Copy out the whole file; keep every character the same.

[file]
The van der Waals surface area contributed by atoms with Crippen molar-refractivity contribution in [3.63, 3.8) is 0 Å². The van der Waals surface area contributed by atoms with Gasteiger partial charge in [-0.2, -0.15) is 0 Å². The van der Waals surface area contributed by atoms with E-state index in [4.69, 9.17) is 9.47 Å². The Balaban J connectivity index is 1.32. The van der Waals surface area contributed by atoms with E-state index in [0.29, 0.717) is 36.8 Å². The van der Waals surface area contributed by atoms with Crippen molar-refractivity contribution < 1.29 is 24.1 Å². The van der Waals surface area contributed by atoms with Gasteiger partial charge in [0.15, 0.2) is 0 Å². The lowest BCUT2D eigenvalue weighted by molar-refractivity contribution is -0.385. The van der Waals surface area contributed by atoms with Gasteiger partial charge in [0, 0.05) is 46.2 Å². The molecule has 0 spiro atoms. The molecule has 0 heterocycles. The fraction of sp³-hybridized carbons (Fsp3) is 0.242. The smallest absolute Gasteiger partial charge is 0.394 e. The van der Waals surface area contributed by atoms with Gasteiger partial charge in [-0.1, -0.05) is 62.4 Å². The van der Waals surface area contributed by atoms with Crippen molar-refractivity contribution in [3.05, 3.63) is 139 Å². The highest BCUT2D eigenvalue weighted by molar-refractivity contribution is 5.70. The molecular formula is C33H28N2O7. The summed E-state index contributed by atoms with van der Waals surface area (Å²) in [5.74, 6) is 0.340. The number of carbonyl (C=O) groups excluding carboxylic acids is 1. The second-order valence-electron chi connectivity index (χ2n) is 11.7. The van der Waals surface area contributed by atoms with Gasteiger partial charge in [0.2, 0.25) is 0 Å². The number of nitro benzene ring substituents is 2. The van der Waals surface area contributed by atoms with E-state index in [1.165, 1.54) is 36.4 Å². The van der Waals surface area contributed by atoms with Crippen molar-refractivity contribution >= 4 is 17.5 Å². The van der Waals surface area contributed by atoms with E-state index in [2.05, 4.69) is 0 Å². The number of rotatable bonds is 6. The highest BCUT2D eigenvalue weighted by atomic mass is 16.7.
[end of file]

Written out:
The van der Waals surface area contributed by atoms with Crippen molar-refractivity contribution in [3.63, 3.8) is 0 Å². The van der Waals surface area contributed by atoms with Gasteiger partial charge in [-0.2, -0.15) is 0 Å². The van der Waals surface area contributed by atoms with E-state index in [4.69, 9.17) is 9.47 Å². The Balaban J connectivity index is 1.32. The van der Waals surface area contributed by atoms with E-state index in [0.29, 0.717) is 36.8 Å². The van der Waals surface area contributed by atoms with Crippen molar-refractivity contribution < 1.29 is 24.1 Å². The van der Waals surface area contributed by atoms with Gasteiger partial charge in [0.15, 0.2) is 0 Å². The lowest BCUT2D eigenvalue weighted by molar-refractivity contribution is -0.385. The van der Waals surface area contributed by atoms with Gasteiger partial charge in [0, 0.05) is 46.2 Å². The molecule has 0 spiro atoms. The molecule has 0 heterocycles. The fraction of sp³-hybridized carbons (Fsp3) is 0.242. The smallest absolute Gasteiger partial charge is 0.394 e. The van der Waals surface area contributed by atoms with Gasteiger partial charge in [-0.1, -0.05) is 62.4 Å². The van der Waals surface area contributed by atoms with Crippen molar-refractivity contribution in [3.05, 3.63) is 139 Å². The highest BCUT2D eigenvalue weighted by molar-refractivity contribution is 5.70. The molecular formula is C33H28N2O7. The summed E-state index contributed by atoms with van der Waals surface area (Å²) in [5.74, 6) is 0.340. The number of carbonyl (C=O) groups excluding carboxylic acids is 1. The second-order valence-electron chi connectivity index (χ2n) is 11.7. The van der Waals surface area contributed by atoms with Gasteiger partial charge in [0.2, 0.25) is 0 Å². The number of nitro benzene ring substituents is 2. The van der Waals surface area contributed by atoms with E-state index in [1.165, 1.54) is 36.4 Å². The van der Waals surface area contributed by atoms with Crippen molar-refractivity contribution >= 4 is 17.5 Å². The van der Waals surface area contributed by atoms with E-state index in [2.05, 4.69) is 0 Å². The number of rotatable bonds is 6. The highest BCUT2D eigenvalue weighted by atomic mass is 16.7.